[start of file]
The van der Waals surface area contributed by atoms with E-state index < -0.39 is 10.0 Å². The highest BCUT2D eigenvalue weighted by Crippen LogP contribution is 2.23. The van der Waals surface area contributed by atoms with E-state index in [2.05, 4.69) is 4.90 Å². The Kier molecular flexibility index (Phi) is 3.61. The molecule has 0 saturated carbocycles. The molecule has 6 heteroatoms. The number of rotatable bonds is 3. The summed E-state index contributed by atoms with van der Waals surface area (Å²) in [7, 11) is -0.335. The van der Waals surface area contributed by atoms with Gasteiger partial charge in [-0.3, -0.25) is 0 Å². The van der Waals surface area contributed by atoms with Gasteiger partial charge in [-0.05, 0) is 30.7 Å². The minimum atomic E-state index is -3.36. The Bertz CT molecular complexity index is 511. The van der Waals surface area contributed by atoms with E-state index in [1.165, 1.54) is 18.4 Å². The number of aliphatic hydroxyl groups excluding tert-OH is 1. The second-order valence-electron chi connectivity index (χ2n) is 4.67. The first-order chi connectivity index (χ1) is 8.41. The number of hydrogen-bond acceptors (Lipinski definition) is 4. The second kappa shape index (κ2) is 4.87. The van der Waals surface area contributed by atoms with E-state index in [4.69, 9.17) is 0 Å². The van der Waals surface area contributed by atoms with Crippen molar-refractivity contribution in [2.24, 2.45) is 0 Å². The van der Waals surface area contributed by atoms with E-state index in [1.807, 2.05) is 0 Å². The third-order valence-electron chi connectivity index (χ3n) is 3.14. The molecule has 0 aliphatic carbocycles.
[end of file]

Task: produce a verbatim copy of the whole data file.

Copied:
The van der Waals surface area contributed by atoms with E-state index < -0.39 is 10.0 Å². The highest BCUT2D eigenvalue weighted by Crippen LogP contribution is 2.23. The van der Waals surface area contributed by atoms with E-state index in [2.05, 4.69) is 4.90 Å². The Kier molecular flexibility index (Phi) is 3.61. The molecule has 0 saturated carbocycles. The molecule has 6 heteroatoms. The number of rotatable bonds is 3. The summed E-state index contributed by atoms with van der Waals surface area (Å²) in [7, 11) is -0.335. The van der Waals surface area contributed by atoms with Gasteiger partial charge in [-0.3, -0.25) is 0 Å². The van der Waals surface area contributed by atoms with Gasteiger partial charge in [-0.05, 0) is 30.7 Å². The minimum atomic E-state index is -3.36. The Bertz CT molecular complexity index is 511. The van der Waals surface area contributed by atoms with E-state index in [1.165, 1.54) is 18.4 Å². The number of aliphatic hydroxyl groups excluding tert-OH is 1. The second-order valence-electron chi connectivity index (χ2n) is 4.67. The first-order chi connectivity index (χ1) is 8.41. The number of hydrogen-bond acceptors (Lipinski definition) is 4. The second kappa shape index (κ2) is 4.87. The van der Waals surface area contributed by atoms with E-state index in [4.69, 9.17) is 0 Å². The van der Waals surface area contributed by atoms with Crippen molar-refractivity contribution in [2.24, 2.45) is 0 Å². The van der Waals surface area contributed by atoms with E-state index in [1.807, 2.05) is 0 Å². The third-order valence-electron chi connectivity index (χ3n) is 3.14. The molecule has 0 aliphatic carbocycles.